In the present study, the researchers used C. elegans worms that they genetically modified to express mutant forms of FUS or TDP-43 in motor neurons.

These genetically modified — or transgenic — C. elegans worms expressing mutated FUS or TDP-43 genes tend to develop paralysis and exhibit degeneration of motor neurons between 6–12 days of adulthood.

The researchers first examined whether feeding the transgenic C. elegans ALS models different strains of probiotic bacteria could prevent or reduce the expression of these ALS-like symptoms.

Specifically, the researchers maintained the transgenic C. elegans ALS models on 13 different bacterial strains and three combinations of two strains each. The control group animals were maintained on a strain of E.coli.

The researchers found that only the bacterial strain L. rhamnosus HA-114 was able to prevent the development of paralysis and the degeneration of motor neurons in transgenic ALS models.

The experiment also involved three other L. rhamnosus strains, but these strains were unable to prevent the development of ALS-like traits.

The researchers then examined the potential mechanisms that could explain the ability of the HA-114 bacterial strain to rescue these ALS-like symptoms.

Some of the common mechanisms implicated in neurodegenerative conditions include oxidative stress and aggregation of misfolded proteins. However, the neuroprotective effects of HA-114 were independent of these pathways.

To further examine the mechanisms underlying the neuroprotective effects of HA-114, the researchers assessed differences in the gene expression profile of the ALS worm models maintained on HA-114 and E. coli.

The transgenic worms maintained on HA-114 showed higher expression of genes involved in lipid metabolism than those maintained on the E. coli strain.

Hence, the researchers individually targeted the expression of three genes — acdh-1, kat-1, and elo-6 — involved in lipid metabolism in the ALS worm models.

Using transgenic C. elegans ALS models carrying mutations in these lipid metabolism genes in addition to those in the FUS or TDP-43 genes, the researchers found that HA-114 was no longer able to prevent paralysis in these strains.

In other words, these genes involved in lipid metabolism were essential for mediating the neuroprotective effects of HA-114.

The researchers found that even heat-killed HA-114 was able to prevent paralysis in the transgenic C. elegans ALS model.

Moreover, fatty acids, but not protein extracts, derived from HA-114 were able to rescue the ALS-related symptoms in transgenic worms.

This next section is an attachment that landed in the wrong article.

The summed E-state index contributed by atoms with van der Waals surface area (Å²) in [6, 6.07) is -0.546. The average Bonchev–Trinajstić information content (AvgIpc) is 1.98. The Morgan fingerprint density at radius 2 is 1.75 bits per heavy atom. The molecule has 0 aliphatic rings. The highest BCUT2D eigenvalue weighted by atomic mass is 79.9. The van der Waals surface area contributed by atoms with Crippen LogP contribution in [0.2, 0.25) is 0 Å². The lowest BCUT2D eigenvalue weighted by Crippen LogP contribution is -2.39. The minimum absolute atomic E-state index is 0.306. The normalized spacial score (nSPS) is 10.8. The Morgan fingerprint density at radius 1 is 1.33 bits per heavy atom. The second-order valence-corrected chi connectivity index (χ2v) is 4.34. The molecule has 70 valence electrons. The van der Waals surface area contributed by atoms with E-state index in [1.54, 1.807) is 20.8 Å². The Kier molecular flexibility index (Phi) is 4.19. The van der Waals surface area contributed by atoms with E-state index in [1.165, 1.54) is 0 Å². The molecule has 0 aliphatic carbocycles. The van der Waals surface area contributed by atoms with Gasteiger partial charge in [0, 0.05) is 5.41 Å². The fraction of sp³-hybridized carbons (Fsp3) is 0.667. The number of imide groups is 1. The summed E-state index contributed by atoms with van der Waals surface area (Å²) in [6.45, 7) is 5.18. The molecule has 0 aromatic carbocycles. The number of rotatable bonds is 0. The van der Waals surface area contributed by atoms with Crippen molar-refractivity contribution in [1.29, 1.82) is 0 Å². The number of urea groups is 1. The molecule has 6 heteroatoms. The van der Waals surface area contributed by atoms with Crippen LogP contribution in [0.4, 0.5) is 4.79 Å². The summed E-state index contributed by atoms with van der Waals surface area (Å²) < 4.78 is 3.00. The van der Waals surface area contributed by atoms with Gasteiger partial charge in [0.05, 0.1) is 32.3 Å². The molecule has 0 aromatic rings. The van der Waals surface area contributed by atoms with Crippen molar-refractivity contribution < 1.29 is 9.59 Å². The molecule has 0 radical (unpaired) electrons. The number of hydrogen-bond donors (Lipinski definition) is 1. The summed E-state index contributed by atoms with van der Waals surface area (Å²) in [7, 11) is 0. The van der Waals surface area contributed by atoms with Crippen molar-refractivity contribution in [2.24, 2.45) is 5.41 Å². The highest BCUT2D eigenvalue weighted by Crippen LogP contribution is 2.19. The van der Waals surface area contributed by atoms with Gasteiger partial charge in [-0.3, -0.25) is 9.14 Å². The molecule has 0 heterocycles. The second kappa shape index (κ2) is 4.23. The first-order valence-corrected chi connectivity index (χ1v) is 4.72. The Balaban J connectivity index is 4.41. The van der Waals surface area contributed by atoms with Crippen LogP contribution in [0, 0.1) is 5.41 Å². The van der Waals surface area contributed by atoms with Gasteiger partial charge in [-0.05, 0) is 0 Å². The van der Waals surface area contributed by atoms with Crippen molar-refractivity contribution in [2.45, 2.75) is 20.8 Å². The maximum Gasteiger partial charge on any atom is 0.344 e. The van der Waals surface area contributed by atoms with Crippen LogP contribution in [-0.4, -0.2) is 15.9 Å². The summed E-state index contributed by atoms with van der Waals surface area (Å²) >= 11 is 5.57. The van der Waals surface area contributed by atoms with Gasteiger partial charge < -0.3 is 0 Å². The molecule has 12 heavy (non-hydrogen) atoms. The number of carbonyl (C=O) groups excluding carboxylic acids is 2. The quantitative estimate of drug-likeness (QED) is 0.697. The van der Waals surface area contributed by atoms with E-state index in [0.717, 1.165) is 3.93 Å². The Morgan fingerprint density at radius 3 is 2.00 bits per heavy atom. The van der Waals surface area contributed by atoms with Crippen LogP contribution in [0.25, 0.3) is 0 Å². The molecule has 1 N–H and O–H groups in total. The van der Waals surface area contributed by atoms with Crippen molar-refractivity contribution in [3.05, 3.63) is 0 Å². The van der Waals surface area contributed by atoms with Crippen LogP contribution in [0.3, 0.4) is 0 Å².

The researchers also found that both HA-114 and HA-114-derived fatty acids also enhanced the expression of the acdh-1 gene. Notably, HA-114 was unable to prevent the paralysis of the transgenic C. elegans ALS model in the presence of an inhibitor of acdh-1 gene expression.

The genes acdh-1 and kat-1 are involved in fatty acid metabolism and mitochondrial beta-oxidation, the process by which fatty acids are broken down inside the mitochondria to produce energy.

Together these results suggest that the bacterial strain HA-114 influences lipid metabolism, specifically beta-oxidation, to exert its neuroprotective effects.

Hence, the researchers further examined whether the ALS C. elegans models showed deficits in lipid metabolism and whether the HA-114 bacterial strain could help normalize these deficits.

They also examined whether such deficits in lipid metabolism were also present in a C.elegans model of Huntington’s disease, another age-related neurodegenerative condition.

The C. elegans models of both ALS and Huntington’s disease showed a greater accumulation of lipids than wild-type control animals.

Moreover, when the transgenic ALS and Huntington’s disease worm models were maintained on HA-114, they showed similar levels of lipid accumulation to that observed in wild-type C. elegans.

In sum, these results show a disruption of lipid metabolism in C. elegans models of age-related neurodegeneration, with HA-114 being sufficient to normalize these alterations in lipid metabolism.

Additional experiments also demonstrated that the transgenic ALS models showed deficits in pathways associated with beta-oxidation.

The present study found a disruption in lipid metabolism in the transgenic ALS model that was not restricted to motor neurons but also extended to organs such as the liver.

This suggests that ALS could impact other organ systems and highlights the need for a more comprehensive understanding of the disease.

Lastly, although ALS, like Alzheimer’s disease, is also associated with the aggregation of misfolded proteins, HA-114 was unable to prevent the aggregation of proteins. Instead, HA-114 may help attenuate the deficits in metabolism due to mutant genes and prevent or delay the degeneration of neurons.